The first documented account of critical thinking is the teachings of Socrates as recorded by Plato.
(2) Over time, the definition of critical thinking has evolved.
Critical thinking is a means for separating truth from falsehood and reasonable from unreasonable beliefs.
It frequently involves finding flaws in the arguments of others, but that's not all that it's about.
Most people may not need such skills in their day-to-day lives, but the truth is that almost everyone will benefit from learning how to think more critically.
This does not only apply to our own beliefs, but also to all the ideas and claims that we regularly encounter.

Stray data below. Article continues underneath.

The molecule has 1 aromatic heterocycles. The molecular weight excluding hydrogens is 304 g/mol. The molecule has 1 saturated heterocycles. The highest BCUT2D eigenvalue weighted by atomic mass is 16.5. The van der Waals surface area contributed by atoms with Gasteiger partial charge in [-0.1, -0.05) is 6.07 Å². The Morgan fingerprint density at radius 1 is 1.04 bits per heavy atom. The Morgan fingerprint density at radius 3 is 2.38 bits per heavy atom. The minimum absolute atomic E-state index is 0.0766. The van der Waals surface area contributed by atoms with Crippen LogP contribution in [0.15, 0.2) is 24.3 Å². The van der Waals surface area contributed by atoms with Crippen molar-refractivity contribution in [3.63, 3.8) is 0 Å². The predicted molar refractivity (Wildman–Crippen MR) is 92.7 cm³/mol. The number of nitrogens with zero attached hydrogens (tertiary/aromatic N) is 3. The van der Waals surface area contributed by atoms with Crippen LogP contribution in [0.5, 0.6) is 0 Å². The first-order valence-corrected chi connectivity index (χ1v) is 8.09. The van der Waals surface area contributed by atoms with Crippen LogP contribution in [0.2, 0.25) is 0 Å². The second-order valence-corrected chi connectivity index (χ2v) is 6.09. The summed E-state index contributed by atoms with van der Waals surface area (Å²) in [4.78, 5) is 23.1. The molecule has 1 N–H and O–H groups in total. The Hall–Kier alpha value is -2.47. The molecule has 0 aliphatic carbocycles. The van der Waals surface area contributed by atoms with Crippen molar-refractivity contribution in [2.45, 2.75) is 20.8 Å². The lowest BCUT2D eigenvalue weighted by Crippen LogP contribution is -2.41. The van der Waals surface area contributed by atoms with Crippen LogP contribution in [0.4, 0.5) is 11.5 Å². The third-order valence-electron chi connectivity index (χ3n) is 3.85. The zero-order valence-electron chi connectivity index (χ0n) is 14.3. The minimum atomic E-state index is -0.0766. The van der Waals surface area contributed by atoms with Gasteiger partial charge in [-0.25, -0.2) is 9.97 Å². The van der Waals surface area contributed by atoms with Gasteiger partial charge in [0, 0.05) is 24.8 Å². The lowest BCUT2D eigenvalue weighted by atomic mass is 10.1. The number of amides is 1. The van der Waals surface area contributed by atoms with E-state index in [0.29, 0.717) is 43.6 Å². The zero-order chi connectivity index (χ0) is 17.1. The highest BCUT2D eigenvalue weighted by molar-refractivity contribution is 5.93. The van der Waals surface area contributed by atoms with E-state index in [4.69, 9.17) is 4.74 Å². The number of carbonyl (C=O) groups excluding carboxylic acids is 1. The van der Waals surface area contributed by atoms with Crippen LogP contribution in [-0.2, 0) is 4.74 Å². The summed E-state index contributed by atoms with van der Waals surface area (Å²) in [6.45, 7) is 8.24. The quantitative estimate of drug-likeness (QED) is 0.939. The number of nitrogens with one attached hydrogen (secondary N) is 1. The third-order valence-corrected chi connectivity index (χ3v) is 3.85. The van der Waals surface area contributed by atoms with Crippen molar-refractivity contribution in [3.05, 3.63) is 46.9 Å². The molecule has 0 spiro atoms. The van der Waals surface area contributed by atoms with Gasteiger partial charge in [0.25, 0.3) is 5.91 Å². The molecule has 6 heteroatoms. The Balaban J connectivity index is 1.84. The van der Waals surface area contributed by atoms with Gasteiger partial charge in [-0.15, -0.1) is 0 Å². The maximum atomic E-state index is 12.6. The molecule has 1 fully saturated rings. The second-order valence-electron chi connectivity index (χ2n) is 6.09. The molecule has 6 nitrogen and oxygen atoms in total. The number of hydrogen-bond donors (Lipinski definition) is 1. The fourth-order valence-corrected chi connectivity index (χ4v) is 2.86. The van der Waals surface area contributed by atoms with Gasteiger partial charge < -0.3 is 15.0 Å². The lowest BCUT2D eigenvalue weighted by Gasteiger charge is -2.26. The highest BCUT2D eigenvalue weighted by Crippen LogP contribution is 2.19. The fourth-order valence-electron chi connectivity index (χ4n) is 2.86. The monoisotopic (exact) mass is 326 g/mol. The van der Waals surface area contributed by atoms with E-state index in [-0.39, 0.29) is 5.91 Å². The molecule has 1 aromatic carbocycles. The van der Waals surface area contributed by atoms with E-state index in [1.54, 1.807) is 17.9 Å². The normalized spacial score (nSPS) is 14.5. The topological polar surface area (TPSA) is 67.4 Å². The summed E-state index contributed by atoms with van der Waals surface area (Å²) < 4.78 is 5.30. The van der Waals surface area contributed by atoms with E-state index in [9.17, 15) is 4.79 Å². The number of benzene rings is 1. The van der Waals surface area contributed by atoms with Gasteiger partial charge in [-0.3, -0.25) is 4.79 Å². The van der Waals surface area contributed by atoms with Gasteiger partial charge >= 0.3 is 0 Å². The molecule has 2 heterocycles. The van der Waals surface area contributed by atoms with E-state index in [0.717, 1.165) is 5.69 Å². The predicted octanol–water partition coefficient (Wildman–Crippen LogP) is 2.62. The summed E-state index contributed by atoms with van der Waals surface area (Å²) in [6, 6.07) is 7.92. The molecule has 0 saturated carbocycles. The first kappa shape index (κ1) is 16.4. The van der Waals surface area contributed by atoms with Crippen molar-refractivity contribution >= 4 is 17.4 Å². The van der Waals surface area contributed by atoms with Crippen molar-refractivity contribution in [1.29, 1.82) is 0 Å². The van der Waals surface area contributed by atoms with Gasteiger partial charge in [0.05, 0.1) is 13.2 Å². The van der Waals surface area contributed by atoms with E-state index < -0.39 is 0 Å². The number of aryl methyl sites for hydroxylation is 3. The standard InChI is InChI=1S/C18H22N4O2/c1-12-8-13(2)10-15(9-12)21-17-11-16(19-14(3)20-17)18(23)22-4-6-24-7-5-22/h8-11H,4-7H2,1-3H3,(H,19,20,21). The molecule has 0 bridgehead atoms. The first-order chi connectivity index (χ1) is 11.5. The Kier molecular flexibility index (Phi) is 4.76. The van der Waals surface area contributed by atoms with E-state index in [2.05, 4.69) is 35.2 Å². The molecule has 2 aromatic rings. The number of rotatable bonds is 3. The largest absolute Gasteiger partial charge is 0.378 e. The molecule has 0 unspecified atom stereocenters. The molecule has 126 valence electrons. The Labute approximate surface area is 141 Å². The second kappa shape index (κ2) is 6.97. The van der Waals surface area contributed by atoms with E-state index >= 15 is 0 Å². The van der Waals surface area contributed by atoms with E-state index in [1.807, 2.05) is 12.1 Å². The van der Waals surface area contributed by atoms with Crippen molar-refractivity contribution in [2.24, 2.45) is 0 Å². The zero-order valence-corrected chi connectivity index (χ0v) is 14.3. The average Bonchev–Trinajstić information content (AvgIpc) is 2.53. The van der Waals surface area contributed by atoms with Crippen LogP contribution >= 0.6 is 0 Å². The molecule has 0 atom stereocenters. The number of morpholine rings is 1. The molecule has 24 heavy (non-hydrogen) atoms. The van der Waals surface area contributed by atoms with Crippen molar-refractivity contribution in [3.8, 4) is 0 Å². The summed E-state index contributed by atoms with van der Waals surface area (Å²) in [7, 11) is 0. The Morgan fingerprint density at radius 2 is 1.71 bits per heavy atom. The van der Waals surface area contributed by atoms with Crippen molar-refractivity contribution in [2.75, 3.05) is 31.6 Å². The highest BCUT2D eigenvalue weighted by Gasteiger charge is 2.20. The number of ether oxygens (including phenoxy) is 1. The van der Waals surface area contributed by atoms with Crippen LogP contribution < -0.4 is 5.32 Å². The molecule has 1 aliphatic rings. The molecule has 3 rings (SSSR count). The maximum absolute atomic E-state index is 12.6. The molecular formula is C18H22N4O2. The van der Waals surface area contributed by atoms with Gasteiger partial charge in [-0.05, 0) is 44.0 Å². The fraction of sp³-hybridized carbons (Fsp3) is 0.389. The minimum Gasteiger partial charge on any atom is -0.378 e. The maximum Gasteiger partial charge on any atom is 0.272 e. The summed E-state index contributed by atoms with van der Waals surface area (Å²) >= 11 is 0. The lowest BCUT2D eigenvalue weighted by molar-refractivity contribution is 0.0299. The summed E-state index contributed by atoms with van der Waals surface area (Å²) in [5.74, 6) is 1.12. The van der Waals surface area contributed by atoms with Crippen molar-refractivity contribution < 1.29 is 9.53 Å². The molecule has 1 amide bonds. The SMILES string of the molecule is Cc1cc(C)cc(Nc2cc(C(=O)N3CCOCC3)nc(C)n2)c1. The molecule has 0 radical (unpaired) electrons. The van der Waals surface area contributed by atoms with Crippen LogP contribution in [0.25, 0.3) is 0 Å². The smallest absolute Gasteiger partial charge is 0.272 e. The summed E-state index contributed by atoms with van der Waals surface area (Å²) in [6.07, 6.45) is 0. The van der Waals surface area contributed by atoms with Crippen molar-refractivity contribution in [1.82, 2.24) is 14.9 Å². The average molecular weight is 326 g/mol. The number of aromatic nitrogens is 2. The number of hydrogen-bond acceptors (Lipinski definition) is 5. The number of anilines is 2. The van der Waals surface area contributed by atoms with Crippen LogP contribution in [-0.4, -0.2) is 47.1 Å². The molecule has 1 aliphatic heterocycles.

This is a problem because disagreements can't be resolved if those involved don't recognize what their disagreement is really about - or worse yet, actually disagree on what they disagree about.
If those involved don't work that out, the only thing they'll accomplish by arguing is to create more animosity.
Indeed, they are actually likely to accuse those who know more of being the ones who are wrong.
Critical thinking and logic are one of these fields.